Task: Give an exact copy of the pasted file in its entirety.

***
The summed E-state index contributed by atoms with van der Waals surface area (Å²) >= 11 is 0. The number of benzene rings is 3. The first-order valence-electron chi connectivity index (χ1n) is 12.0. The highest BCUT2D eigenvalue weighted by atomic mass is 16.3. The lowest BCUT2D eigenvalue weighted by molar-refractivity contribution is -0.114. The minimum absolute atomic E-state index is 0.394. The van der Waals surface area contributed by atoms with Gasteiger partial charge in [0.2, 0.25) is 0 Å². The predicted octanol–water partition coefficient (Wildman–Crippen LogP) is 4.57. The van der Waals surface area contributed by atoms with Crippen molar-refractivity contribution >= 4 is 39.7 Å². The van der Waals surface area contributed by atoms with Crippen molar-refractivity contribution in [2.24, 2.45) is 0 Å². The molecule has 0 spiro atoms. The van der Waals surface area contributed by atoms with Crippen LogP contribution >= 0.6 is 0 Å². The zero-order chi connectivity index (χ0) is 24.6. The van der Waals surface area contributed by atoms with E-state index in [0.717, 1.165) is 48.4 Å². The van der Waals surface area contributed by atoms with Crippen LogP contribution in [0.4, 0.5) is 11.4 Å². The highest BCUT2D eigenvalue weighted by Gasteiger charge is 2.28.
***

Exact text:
The summed E-state index contributed by atoms with van der Waals surface area (Å²) >= 11 is 0. The number of benzene rings is 3. The first-order valence-electron chi connectivity index (χ1n) is 12.0. The highest BCUT2D eigenvalue weighted by atomic mass is 16.3. The lowest BCUT2D eigenvalue weighted by molar-refractivity contribution is -0.114. The minimum absolute atomic E-state index is 0.394. The van der Waals surface area contributed by atoms with Gasteiger partial charge in [0.2, 0.25) is 0 Å². The predicted octanol–water partition coefficient (Wildman–Crippen LogP) is 4.57. The van der Waals surface area contributed by atoms with Crippen molar-refractivity contribution >= 4 is 39.7 Å². The van der Waals surface area contributed by atoms with Crippen molar-refractivity contribution in [2.24, 2.45) is 0 Å². The molecule has 0 spiro atoms. The van der Waals surface area contributed by atoms with Crippen LogP contribution >= 0.6 is 0 Å². The zero-order chi connectivity index (χ0) is 24.6. The van der Waals surface area contributed by atoms with E-state index in [0.717, 1.165) is 48.4 Å². The van der Waals surface area contributed by atoms with Crippen LogP contribution in [0.4, 0.5) is 11.4 Å². The highest BCUT2D eigenvalue weighted by Gasteiger charge is 2.28.